Today marks 2 years since deadly Watson Grinding and Manufacturing explosion rocked Spring Branch

Jeff Ehling Image
Monday, January 24, 2022
Today marks 2 years since deadly explosion rocked Spring Branch
Although many homes have been repaired and families have moved back in, the scars of the deadly blast can still be found.

HOUSTON, Texas (KTRK) -- Two years ago this morning, ABC13 brought you the first video of flames and debris littering a Spring Branch neighborhood.

So many residents called the ABC13 newsroom that morning after feeling the explosion at Watson Grinding and Manufacturing.

ABC13's Jeff Ehling was the first reporter on the scene. He went back to the neighborhood that was nearly decimated two years ago.

"I will never forget when the explosion happened. We were nine miles away getting ready for a live shot at 4:30 in the morning when we heard the explosion and felt the shock wave," Jeff recalled. "We knew something big had exploded, but we were shocked to see the damage that day."

Debris from the company littered the roads for at least a mile.

The plant was still on fire as Jeff was on the way to the factory.

"We saw the flames, saw parts of the building gone, and then, we saw the homes in the area around the blast," he said.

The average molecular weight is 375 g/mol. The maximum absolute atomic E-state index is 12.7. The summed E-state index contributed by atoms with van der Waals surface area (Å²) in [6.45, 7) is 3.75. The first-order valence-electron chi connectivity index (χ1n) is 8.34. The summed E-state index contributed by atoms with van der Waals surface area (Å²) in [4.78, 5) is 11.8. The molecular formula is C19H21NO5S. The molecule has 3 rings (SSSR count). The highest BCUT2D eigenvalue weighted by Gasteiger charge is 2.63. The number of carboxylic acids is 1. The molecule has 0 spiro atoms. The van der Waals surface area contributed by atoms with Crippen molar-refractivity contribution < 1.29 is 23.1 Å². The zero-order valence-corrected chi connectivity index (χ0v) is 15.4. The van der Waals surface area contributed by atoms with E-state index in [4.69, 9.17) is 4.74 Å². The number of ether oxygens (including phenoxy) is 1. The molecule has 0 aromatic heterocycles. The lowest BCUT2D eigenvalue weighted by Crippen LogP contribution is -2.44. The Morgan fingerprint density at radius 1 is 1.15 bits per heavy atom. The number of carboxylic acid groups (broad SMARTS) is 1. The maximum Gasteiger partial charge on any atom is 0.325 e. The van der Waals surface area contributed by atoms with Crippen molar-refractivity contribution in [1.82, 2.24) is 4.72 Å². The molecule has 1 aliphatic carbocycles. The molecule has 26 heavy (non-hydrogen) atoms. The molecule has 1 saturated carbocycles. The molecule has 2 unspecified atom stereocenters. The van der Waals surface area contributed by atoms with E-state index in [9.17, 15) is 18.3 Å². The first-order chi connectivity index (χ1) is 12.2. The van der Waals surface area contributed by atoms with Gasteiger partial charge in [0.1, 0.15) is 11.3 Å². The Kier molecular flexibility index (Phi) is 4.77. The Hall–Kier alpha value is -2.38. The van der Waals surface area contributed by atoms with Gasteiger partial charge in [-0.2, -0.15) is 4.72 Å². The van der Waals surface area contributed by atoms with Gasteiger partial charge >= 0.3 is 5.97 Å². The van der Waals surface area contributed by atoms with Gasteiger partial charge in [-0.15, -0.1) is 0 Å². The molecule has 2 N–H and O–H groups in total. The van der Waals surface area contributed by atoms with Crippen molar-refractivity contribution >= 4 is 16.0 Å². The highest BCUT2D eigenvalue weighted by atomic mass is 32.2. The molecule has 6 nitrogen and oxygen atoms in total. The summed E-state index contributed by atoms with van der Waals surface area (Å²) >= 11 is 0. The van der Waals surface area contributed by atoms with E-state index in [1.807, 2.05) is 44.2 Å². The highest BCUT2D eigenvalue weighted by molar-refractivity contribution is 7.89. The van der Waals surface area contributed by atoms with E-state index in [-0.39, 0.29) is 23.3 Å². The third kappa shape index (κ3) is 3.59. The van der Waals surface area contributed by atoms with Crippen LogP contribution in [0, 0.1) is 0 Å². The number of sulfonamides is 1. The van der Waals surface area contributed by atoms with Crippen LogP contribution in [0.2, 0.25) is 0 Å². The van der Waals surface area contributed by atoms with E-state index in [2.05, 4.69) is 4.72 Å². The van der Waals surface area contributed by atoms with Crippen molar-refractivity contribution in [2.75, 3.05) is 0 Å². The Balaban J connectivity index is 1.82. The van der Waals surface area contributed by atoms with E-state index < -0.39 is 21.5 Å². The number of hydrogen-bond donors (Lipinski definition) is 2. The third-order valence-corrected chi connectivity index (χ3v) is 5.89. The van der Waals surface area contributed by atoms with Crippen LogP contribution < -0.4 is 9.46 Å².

RELATED: Neighbors reflect on Spring Branch explosion nearly 2 years later

Christine Chuma lost her home nearly two years ago in an explosion in Spring Branch. That day, she lost a lot, but it led her to the man she is going to marry.

Many of the houses suffered extreme damage, and some were beyond repair. Three people were killed in the explosion.

Two years later, some homes have been repaired, but still show the signs of what happened that day. Other homes are still vacant.

Those who live in the neighborhood still carry with them the anxiety and fear that came ripping through their lives that morning.

"Like it was a bomb or something. And the glass just came all over us and everything, and I got up and seen the house was a total wreck, destroyed," Christine Chuma recalled. "Cabinets were opened. I mean, glass was everywhere. All the glass broken. The garage door was all bent up. The ceiling was down. It was crazy."

There is hope two years later. Chuma is back in a new home, and even met her new husband while living in temporary housing.

After the explosion, the City of Houston tightened up its regulatory and review process in the hopes that the disaster is never repeated.

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